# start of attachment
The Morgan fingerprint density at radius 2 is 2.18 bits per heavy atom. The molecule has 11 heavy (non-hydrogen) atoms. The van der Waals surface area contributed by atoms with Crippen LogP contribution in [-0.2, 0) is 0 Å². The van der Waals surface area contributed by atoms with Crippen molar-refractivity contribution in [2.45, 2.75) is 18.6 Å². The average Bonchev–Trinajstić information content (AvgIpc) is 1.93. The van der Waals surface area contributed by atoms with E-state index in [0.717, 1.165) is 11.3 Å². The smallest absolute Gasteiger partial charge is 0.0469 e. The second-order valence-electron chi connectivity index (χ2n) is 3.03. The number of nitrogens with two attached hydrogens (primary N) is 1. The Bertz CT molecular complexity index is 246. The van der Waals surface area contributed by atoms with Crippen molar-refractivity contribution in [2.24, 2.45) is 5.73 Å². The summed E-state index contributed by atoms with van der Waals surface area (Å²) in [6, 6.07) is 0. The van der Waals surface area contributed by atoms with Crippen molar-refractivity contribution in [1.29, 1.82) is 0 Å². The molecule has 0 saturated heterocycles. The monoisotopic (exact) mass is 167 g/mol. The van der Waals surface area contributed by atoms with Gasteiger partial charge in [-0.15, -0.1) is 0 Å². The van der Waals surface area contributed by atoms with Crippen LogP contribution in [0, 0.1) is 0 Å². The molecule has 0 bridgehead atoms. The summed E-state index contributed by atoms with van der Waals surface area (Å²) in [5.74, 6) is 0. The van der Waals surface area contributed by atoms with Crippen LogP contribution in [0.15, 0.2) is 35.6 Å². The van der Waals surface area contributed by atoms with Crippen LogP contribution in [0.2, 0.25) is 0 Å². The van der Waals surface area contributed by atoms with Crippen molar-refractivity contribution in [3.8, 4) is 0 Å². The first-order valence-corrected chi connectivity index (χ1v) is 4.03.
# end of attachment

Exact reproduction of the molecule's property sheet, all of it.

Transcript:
The Morgan fingerprint density at radius 2 is 2.18 bits per heavy atom. The molecule has 11 heavy (non-hydrogen) atoms. The van der Waals surface area contributed by atoms with Crippen LogP contribution in [-0.2, 0) is 0 Å². The van der Waals surface area contributed by atoms with Crippen molar-refractivity contribution in [2.45, 2.75) is 18.6 Å². The average Bonchev–Trinajstić information content (AvgIpc) is 1.93. The van der Waals surface area contributed by atoms with E-state index in [0.717, 1.165) is 11.3 Å². The smallest absolute Gasteiger partial charge is 0.0469 e. The second-order valence-electron chi connectivity index (χ2n) is 3.03. The number of nitrogens with two attached hydrogens (primary N) is 1. The Bertz CT molecular complexity index is 246. The van der Waals surface area contributed by atoms with Crippen molar-refractivity contribution in [2.24, 2.45) is 5.73 Å². The summed E-state index contributed by atoms with van der Waals surface area (Å²) in [6, 6.07) is 0. The van der Waals surface area contributed by atoms with Crippen molar-refractivity contribution in [1.29, 1.82) is 0 Å². The molecule has 0 saturated heterocycles. The monoisotopic (exact) mass is 167 g/mol. The van der Waals surface area contributed by atoms with Gasteiger partial charge in [-0.15, -0.1) is 0 Å². The van der Waals surface area contributed by atoms with Crippen LogP contribution in [0, 0.1) is 0 Å². The molecule has 0 bridgehead atoms. The summed E-state index contributed by atoms with van der Waals surface area (Å²) in [5.74, 6) is 0. The van der Waals surface area contributed by atoms with Crippen LogP contribution in [0.15, 0.2) is 35.6 Å². The van der Waals surface area contributed by atoms with Crippen LogP contribution in [0.2, 0.25) is 0 Å². The van der Waals surface area contributed by atoms with Crippen molar-refractivity contribution in [3.8, 4) is 0 Å². The first-order valence-corrected chi connectivity index (χ1v) is 4.03.